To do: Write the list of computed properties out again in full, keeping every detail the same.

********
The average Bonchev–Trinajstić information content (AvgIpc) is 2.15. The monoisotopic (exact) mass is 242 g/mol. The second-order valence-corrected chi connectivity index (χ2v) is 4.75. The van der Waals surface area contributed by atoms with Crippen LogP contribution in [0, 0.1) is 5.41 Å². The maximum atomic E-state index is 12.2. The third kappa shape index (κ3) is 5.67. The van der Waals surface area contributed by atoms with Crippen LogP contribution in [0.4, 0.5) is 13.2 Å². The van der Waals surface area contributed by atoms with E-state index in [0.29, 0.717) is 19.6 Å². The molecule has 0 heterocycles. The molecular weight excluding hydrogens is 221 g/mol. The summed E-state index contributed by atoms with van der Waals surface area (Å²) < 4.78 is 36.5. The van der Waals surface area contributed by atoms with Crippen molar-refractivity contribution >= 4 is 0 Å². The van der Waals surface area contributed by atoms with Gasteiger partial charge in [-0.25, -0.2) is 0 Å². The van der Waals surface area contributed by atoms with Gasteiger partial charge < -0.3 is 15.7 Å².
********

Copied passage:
The average Bonchev–Trinajstić information content (AvgIpc) is 2.15. The monoisotopic (exact) mass is 242 g/mol. The second-order valence-corrected chi connectivity index (χ2v) is 4.75. The van der Waals surface area contributed by atoms with Crippen LogP contribution in [0, 0.1) is 5.41 Å². The maximum atomic E-state index is 12.2. The third kappa shape index (κ3) is 5.67. The van der Waals surface area contributed by atoms with Crippen LogP contribution in [0.4, 0.5) is 13.2 Å². The van der Waals surface area contributed by atoms with E-state index in [0.29, 0.717) is 19.6 Å². The molecule has 0 heterocycles. The molecular weight excluding hydrogens is 221 g/mol. The summed E-state index contributed by atoms with van der Waals surface area (Å²) < 4.78 is 36.5. The van der Waals surface area contributed by atoms with Crippen molar-refractivity contribution >= 4 is 0 Å². The van der Waals surface area contributed by atoms with Gasteiger partial charge in [-0.25, -0.2) is 0 Å². The van der Waals surface area contributed by atoms with Gasteiger partial charge < -0.3 is 15.7 Å².